Shoffner was indicted June 5 on 14 federal counts of extortion and bribery charges and was arrested at her Newport home last month after the FBI said it caught her on tape accepting a $6,000 payment from the broker, who hasn’t been identified.
Shoffner resigned days after the arrest. Shoffner has said she accepted the cash but did not intentionally steer investments to the broker.
(Wisconsin) – Kohl’s Department Stores recognized more than 2,300 young volunteers nationwide for making a positive impact in their communities through volunteerism Wednesday, June 26, and one of the volunteers honored is from Vanzant, Missouri.
17-year-old Jesse Davidson is just one of the 51 youth from Missouri that will be receiving a $50 gift card and recognition certificate from Kohl’s to honor their community service efforts.
Davidson and the rest of the winners will each qualify for the chance to receive a $1000 regional scholarship for higher education, which Kohl’s will award in July. Of the almost 200 regional winners, 10 national winners will be selected to receive a total of $10,000 in scholarships. Kohl’s will also be donating $1,000 to a nonprofit organization on each of the national winner’s behalf. By the end of this 2013 year Kohl’s will have recognized more than 2,300 youngsters with more than $400,000 in prizes and scholarships.
Since the program began back in 2001, Kohl’s has recognized more than 19,000 kids, including the 2013 winners, including $3.9 million in scholarships and prizes.
A list of all the winners from Missouri is available at www.kohlskids.com.
(West Plains) – The West Plains Home Rule Charter Commission is set to meet at the West Plains Public Library Community Room on Tuesday, July 2 at 5:30PM for their next meeting.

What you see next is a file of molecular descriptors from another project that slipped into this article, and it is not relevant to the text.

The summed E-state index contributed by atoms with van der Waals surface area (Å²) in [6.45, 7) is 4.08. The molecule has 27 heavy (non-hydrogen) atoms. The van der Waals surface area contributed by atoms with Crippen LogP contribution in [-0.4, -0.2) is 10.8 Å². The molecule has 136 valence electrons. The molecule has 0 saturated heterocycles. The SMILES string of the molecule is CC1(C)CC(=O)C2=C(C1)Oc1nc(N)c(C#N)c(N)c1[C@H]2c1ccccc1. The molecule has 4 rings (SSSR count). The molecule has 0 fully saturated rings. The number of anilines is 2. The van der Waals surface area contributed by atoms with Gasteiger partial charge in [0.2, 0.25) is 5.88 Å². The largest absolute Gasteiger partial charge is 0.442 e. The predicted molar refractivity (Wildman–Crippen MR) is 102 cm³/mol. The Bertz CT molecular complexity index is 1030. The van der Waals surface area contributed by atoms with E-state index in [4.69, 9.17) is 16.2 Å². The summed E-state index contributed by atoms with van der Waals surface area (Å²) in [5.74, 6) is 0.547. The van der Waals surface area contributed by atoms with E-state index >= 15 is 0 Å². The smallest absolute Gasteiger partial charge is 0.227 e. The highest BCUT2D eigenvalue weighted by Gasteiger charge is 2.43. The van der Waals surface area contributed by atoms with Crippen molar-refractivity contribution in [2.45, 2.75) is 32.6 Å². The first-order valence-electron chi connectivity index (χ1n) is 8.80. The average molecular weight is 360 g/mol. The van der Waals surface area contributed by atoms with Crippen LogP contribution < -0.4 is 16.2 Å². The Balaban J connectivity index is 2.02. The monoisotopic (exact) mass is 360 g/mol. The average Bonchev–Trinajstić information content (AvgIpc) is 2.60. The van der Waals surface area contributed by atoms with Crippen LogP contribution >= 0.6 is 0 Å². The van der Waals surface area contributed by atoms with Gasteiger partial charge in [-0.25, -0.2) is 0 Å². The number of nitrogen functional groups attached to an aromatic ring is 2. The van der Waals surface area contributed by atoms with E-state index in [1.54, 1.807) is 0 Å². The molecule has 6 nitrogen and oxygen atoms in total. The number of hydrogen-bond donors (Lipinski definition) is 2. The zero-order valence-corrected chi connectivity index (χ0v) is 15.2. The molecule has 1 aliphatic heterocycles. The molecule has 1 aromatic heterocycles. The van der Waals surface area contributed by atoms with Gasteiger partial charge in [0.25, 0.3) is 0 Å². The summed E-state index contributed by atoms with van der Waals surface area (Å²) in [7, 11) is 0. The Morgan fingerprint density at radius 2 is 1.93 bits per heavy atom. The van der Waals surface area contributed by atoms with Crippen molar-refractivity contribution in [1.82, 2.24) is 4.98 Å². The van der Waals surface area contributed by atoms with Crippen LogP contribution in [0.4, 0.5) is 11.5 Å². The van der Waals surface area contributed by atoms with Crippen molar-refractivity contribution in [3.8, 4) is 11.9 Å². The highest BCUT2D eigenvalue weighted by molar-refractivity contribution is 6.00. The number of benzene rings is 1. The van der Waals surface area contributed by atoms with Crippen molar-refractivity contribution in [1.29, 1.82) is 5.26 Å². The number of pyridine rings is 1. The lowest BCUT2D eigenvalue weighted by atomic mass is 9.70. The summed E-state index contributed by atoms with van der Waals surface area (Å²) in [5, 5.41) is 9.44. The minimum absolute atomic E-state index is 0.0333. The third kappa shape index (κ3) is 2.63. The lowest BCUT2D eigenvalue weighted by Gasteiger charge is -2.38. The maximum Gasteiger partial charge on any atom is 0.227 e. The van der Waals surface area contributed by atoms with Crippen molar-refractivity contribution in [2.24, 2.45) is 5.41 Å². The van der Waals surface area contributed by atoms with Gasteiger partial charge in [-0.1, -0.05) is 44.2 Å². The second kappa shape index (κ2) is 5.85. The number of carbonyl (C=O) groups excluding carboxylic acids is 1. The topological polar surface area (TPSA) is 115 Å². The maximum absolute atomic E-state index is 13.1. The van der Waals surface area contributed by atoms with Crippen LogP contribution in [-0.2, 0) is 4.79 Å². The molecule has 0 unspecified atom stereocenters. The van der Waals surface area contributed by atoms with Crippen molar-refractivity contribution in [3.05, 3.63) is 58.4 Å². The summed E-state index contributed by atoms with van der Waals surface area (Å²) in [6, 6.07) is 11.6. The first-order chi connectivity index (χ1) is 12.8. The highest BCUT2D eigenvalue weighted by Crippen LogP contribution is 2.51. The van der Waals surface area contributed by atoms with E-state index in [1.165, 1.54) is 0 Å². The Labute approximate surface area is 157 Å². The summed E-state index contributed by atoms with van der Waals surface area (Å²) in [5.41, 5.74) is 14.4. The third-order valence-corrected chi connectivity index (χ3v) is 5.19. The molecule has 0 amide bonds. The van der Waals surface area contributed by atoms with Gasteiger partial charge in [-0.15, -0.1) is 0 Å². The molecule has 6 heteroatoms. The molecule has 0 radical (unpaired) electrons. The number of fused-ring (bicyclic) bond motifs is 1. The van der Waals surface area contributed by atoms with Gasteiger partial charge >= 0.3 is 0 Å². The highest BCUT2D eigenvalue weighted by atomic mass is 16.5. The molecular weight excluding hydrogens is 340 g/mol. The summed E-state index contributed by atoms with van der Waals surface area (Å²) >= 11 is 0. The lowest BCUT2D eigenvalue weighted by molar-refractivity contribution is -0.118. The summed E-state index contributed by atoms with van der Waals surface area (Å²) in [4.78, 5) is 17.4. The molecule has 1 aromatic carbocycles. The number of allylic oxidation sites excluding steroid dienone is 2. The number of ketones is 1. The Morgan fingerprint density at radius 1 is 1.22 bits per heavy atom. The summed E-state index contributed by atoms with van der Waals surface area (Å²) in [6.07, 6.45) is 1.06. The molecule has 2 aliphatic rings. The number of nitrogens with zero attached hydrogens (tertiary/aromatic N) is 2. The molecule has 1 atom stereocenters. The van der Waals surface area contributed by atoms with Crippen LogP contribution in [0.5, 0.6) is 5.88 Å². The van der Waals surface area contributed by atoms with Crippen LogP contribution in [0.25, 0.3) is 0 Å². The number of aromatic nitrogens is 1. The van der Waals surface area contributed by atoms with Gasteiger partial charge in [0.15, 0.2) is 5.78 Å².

On the agenda for current business there will be a division of three different subcommittees to proofread Articles VIII, IX, X, XI, XII, XIII, and XIV (8, 9, 10, 11, 12, 13, & 14) for possible and needed updates or edits. Subcommittee X will be proofreading Article VIII (8) titled a Declaration of Candidacy and Elections and Article IX (9) titled Initiative, Referendum, and Recall.
Subcommittee Y will be taking on the proofreading of Article X (10) titled Franchises, Article XI (11) titled Licensing, Taxation and Regulation of Business, Occupations, Professions, Vocations and Other Activities or Things, and Article XII (12) titled General Provisions.
Subcommittee Z will then proofread Article XIII (13) titled Transitional Provisions and Article XIV titled Schedule.
After the commission has proofread all the articles they will reassemble and hear the subcommittee reports. The Charter will be edited with public input after each subcommittee review section.
All area residents are encouraged to come to the meeting to listen and make their inputs for the charter.